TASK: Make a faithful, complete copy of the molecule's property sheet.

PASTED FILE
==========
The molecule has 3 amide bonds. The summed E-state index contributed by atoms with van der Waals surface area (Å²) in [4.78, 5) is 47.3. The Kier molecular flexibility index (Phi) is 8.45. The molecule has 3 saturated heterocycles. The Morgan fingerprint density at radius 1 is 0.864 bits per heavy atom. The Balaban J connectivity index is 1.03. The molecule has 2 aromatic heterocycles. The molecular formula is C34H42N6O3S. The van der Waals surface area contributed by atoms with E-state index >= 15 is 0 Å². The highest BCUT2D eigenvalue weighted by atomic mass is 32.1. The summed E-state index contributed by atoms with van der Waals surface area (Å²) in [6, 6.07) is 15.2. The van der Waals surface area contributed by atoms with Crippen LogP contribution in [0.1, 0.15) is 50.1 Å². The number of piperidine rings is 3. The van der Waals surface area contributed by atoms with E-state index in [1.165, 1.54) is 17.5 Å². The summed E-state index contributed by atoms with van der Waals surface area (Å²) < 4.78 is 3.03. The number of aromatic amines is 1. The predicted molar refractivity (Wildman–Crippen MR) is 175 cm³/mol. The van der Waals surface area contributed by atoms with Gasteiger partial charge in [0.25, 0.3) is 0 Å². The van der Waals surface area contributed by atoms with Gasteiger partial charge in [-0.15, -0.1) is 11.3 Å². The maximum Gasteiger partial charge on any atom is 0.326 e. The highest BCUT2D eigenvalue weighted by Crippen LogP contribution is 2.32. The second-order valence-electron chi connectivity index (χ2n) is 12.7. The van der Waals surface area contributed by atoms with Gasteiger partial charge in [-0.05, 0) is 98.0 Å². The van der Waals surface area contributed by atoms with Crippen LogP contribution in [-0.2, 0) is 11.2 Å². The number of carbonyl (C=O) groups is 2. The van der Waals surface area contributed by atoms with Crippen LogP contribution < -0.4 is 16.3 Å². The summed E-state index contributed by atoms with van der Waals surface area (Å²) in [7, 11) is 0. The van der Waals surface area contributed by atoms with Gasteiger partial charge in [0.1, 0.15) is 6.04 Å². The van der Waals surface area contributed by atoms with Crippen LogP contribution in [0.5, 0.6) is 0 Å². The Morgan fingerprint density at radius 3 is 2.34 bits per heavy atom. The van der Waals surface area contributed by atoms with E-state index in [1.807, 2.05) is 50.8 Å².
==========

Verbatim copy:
The molecule has 3 amide bonds. The summed E-state index contributed by atoms with van der Waals surface area (Å²) in [4.78, 5) is 47.3. The Kier molecular flexibility index (Phi) is 8.45. The molecule has 3 saturated heterocycles. The Morgan fingerprint density at radius 1 is 0.864 bits per heavy atom. The Balaban J connectivity index is 1.03. The molecule has 2 aromatic heterocycles. The molecular formula is C34H42N6O3S. The van der Waals surface area contributed by atoms with E-state index >= 15 is 0 Å². The highest BCUT2D eigenvalue weighted by atomic mass is 32.1. The summed E-state index contributed by atoms with van der Waals surface area (Å²) in [6, 6.07) is 15.2. The van der Waals surface area contributed by atoms with Crippen LogP contribution in [0.1, 0.15) is 50.1 Å². The number of piperidine rings is 3. The van der Waals surface area contributed by atoms with E-state index in [1.165, 1.54) is 17.5 Å². The summed E-state index contributed by atoms with van der Waals surface area (Å²) < 4.78 is 3.03. The number of aromatic amines is 1. The predicted molar refractivity (Wildman–Crippen MR) is 175 cm³/mol. The van der Waals surface area contributed by atoms with Gasteiger partial charge in [0.25, 0.3) is 0 Å². The van der Waals surface area contributed by atoms with Gasteiger partial charge in [-0.15, -0.1) is 11.3 Å². The maximum Gasteiger partial charge on any atom is 0.326 e. The highest BCUT2D eigenvalue weighted by Crippen LogP contribution is 2.32. The second-order valence-electron chi connectivity index (χ2n) is 12.7. The van der Waals surface area contributed by atoms with Gasteiger partial charge in [-0.05, 0) is 98.0 Å². The van der Waals surface area contributed by atoms with Crippen LogP contribution in [-0.2, 0) is 11.2 Å². The number of carbonyl (C=O) groups is 2. The van der Waals surface area contributed by atoms with Crippen LogP contribution < -0.4 is 16.3 Å². The summed E-state index contributed by atoms with van der Waals surface area (Å²) in [7, 11) is 0. The van der Waals surface area contributed by atoms with Gasteiger partial charge in [0.1, 0.15) is 6.04 Å². The van der Waals surface area contributed by atoms with Crippen LogP contribution in [0.5, 0.6) is 0 Å². The Morgan fingerprint density at radius 3 is 2.34 bits per heavy atom. The van der Waals surface area contributed by atoms with E-state index in [1.807, 2.05) is 50.8 Å².